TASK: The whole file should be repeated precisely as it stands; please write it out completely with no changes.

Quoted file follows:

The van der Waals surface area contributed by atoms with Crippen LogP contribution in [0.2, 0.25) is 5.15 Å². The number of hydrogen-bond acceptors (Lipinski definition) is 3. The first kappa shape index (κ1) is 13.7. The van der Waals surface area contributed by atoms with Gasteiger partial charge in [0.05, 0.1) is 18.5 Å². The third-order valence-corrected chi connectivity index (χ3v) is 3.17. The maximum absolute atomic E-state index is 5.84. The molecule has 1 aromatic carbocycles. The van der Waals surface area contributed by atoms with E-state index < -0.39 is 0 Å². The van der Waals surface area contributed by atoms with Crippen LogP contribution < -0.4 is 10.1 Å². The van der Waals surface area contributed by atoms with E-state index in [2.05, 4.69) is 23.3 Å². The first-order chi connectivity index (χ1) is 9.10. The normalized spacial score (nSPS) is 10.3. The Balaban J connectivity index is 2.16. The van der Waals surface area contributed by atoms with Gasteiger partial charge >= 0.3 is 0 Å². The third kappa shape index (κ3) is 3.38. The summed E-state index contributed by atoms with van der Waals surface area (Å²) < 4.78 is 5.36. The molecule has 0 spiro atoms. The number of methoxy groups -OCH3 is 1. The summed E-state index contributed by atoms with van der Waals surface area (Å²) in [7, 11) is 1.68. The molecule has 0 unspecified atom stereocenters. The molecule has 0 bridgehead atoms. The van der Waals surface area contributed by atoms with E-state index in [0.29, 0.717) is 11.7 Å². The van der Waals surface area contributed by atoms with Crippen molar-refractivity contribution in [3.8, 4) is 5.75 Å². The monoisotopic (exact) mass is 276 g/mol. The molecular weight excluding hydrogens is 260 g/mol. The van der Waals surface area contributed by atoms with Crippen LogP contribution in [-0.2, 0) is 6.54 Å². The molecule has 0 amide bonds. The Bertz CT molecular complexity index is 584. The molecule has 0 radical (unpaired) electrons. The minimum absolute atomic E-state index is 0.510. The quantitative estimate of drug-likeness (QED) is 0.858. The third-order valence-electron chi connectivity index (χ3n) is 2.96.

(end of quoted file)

The van der Waals surface area contributed by atoms with Crippen LogP contribution in [0.2, 0.25) is 5.15 Å². The number of hydrogen-bond acceptors (Lipinski definition) is 3. The first kappa shape index (κ1) is 13.7. The van der Waals surface area contributed by atoms with Gasteiger partial charge in [0.05, 0.1) is 18.5 Å². The third-order valence-corrected chi connectivity index (χ3v) is 3.17. The maximum absolute atomic E-state index is 5.84. The molecule has 1 aromatic carbocycles. The van der Waals surface area contributed by atoms with E-state index < -0.39 is 0 Å². The van der Waals surface area contributed by atoms with Crippen LogP contribution < -0.4 is 10.1 Å². The van der Waals surface area contributed by atoms with E-state index in [2.05, 4.69) is 23.3 Å². The first-order chi connectivity index (χ1) is 9.10. The normalized spacial score (nSPS) is 10.3. The Balaban J connectivity index is 2.16. The van der Waals surface area contributed by atoms with Gasteiger partial charge >= 0.3 is 0 Å². The third kappa shape index (κ3) is 3.38. The summed E-state index contributed by atoms with van der Waals surface area (Å²) < 4.78 is 5.36. The molecule has 0 spiro atoms. The number of methoxy groups -OCH3 is 1. The summed E-state index contributed by atoms with van der Waals surface area (Å²) in [7, 11) is 1.68. The molecule has 0 unspecified atom stereocenters. The molecule has 0 bridgehead atoms. The van der Waals surface area contributed by atoms with E-state index in [0.29, 0.717) is 11.7 Å². The van der Waals surface area contributed by atoms with Crippen molar-refractivity contribution in [3.8, 4) is 5.75 Å². The monoisotopic (exact) mass is 276 g/mol. The molecular weight excluding hydrogens is 260 g/mol. The van der Waals surface area contributed by atoms with Crippen LogP contribution in [-0.2, 0) is 6.54 Å². The molecule has 0 amide bonds. The Bertz CT molecular complexity index is 584. The molecule has 0 radical (unpaired) electrons. The minimum absolute atomic E-state index is 0.510. The quantitative estimate of drug-likeness (QED) is 0.858. The third-order valence-electron chi connectivity index (χ3n) is 2.96.